Modeling CO2's Ups and Downs

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Science  06 Jul 2001:
Vol. 293, Issue 5527, pp. 15
DOI: 10.1126/science.293.5527.15d

The atmospheric concentration of CO2 has risen and fallen in a remarkably regular manner during the past 400,000 years, in parallel with the waning and waxing of continental ice sheets driven by glacial cycles. Biological, chemical, and physical processes each have contributed to this variability, but modeling how much impact each of these processes has had remains a challenge.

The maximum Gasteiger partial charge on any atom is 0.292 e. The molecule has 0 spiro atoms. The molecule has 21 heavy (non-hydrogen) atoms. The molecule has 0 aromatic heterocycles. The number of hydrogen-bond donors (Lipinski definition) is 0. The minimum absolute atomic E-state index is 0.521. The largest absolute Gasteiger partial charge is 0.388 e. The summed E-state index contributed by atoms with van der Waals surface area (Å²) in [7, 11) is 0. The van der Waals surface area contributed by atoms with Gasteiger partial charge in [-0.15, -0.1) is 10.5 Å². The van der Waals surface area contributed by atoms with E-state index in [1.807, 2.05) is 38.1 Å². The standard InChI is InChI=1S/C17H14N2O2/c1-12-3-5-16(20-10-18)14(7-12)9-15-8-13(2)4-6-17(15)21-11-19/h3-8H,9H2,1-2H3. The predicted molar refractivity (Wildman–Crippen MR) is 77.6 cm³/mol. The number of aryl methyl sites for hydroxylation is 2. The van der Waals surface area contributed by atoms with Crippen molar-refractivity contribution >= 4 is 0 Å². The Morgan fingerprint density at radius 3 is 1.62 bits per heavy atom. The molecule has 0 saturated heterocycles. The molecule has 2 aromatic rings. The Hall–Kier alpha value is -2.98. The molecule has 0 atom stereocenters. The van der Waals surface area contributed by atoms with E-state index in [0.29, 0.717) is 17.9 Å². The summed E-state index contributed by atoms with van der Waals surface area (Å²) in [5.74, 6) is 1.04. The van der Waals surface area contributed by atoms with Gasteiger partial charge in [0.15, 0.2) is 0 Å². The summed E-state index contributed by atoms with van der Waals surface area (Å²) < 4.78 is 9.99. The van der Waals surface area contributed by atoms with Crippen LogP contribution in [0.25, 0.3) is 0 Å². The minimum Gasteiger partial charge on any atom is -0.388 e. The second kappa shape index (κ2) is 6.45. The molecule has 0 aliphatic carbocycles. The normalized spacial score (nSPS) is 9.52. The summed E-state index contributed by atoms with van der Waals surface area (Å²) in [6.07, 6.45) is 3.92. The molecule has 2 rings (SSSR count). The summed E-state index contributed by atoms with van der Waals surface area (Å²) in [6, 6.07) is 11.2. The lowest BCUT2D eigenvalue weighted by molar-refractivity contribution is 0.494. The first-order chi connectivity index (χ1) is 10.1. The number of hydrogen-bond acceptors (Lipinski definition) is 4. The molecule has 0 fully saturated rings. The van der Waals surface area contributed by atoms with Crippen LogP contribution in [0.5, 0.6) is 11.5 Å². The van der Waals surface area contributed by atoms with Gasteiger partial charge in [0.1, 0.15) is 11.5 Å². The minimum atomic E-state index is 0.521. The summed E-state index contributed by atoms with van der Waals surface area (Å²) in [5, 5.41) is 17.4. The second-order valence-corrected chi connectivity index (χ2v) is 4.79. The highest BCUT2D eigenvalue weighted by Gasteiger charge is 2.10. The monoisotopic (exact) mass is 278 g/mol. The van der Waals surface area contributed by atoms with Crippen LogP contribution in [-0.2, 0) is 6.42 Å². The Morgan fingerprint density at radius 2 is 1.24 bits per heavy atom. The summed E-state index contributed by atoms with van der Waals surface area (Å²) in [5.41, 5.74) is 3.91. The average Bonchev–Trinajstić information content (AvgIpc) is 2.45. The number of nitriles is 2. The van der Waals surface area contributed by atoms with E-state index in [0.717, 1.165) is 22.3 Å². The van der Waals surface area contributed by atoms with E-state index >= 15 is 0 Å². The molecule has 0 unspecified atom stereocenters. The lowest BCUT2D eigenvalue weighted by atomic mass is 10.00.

One problem with most models is that they need to have their physical boundary conditions specified externally, which leaves unexplained the physical mechanisms that produced them. Gildor and Tziperman present a global meridional box model using a qualitative physical treatment of sea ice cover changes and vertical ocean mixing that does not need the physical state of the ocean to be prescribed. This enabled them to generate a CO2 record with a magnitude of variability consistent with observations. Their model explains the continuous evolution between glacial and interglacial states, rather than treating them as two different steady states, and reveals how ocean biogeochemistry can amplify glacial-interglacial climate variability. — HJS

Geophys. Res. Lett. 28, 2421 (2001).

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